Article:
"After many meetings that have taken place to date, and our discussions on all aspects of the Cyprus problem, we are encouraged by the important progress we have made so far on the chapters of governance, power-sharing, EU [European Union] matters and the economy, and we are convinced that with perseverance we shall achieve a comprehensive settlement," Turkish Cypriot leader Mehmet Ali Talat and his Greek Cypriot counterpart Dimitris Christofias said in a joint statement.
"We underscore the fact that negotiations are being conducted under the overriding principle of the 'integrated whole approach,' which means that 'nothing is agreed unless everything is agreed'," the two leaders said in a statement.
The document was presented on their behalf by Alexander Downer, the UN secretary-general's special advisor to Cyprus.
The two leaders said they were convinced that their "mutual concern for the common good of the Greek Cypriots and the Turkish Cypriots" and their desire for a "comprehensive solution" will soon lead to an exhaustive discussion of the remaining aspects of the problem.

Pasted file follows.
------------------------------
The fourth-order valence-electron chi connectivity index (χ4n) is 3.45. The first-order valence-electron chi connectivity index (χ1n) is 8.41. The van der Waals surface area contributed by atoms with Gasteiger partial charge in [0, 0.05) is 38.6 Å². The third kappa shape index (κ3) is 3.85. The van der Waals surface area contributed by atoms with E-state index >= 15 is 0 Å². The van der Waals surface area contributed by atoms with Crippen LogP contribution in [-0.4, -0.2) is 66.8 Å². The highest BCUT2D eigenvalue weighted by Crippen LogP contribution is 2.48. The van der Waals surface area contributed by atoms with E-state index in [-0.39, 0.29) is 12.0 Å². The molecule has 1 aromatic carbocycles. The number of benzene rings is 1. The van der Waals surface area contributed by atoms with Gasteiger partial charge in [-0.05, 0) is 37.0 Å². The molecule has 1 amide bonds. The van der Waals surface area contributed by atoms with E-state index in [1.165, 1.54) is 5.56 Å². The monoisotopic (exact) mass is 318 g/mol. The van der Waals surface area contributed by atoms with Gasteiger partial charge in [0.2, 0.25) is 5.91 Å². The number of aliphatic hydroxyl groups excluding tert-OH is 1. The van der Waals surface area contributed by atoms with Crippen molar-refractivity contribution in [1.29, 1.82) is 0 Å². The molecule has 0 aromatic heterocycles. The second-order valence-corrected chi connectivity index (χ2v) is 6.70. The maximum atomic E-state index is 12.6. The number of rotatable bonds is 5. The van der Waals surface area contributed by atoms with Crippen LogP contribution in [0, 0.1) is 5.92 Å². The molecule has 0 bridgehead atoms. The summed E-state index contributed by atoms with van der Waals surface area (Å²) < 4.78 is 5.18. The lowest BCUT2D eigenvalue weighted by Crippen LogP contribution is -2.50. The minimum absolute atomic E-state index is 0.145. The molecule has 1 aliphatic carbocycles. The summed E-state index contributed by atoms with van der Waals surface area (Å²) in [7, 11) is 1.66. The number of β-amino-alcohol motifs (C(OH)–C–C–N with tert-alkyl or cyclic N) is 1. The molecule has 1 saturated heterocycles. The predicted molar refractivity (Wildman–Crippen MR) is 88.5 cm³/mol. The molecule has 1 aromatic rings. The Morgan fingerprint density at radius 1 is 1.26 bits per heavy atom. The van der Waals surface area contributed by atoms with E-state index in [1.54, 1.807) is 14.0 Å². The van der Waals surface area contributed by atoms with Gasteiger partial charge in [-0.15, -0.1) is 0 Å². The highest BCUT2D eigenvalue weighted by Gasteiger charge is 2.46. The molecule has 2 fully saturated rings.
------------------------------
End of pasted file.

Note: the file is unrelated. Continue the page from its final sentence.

Both expressed hope that the gaps between their positions could be closed to achieve a mutually acceptable solution, that would then be put to simultaneous referenda.
While the negotiations remain confidential, it is recognised that both leaders must explain to their communities what progress has been made so far and the differences that still need to be resolved, the joint statement added.
European Commission President José Manuel Barroso welcomed the news from Nicosia, saying that progress in the talks was demonstrating "the level of commitment and responsibility that the two leaders are putting into the settlement talks".
"The statement shows also the important progress achieved since the full-fledged negotiations started on 3 September 2008. These achievements clearly demonstrate that a settlement is in reach and that there is a chance to finalise the talks in the next few months," Barroso said.
However, elections held in the Northern part of the island on 18 April may complicate the course of the negotiations, the Turkish press writes. Hardliner Dervis Eroglu is widely expected to win the poll.
The Cypriot press quoted Christofias as having said on Monday that he had heard a lot of talk lately about the Cyprus problem becoming an issue in Talat's re-election.
Referring to those who are doing the talking, Christofias said: "I don't know what they want. Maybe they want [Dervis] Eroglu at the end of the day […] And if Mr Eroglu comes what will be the result? Continued stagnation? Continued impasse? We need to think whether we really want to serve this country right. Therefore I will continue to try and hope that Mr Talat wins and strive for a solution," said Christofias.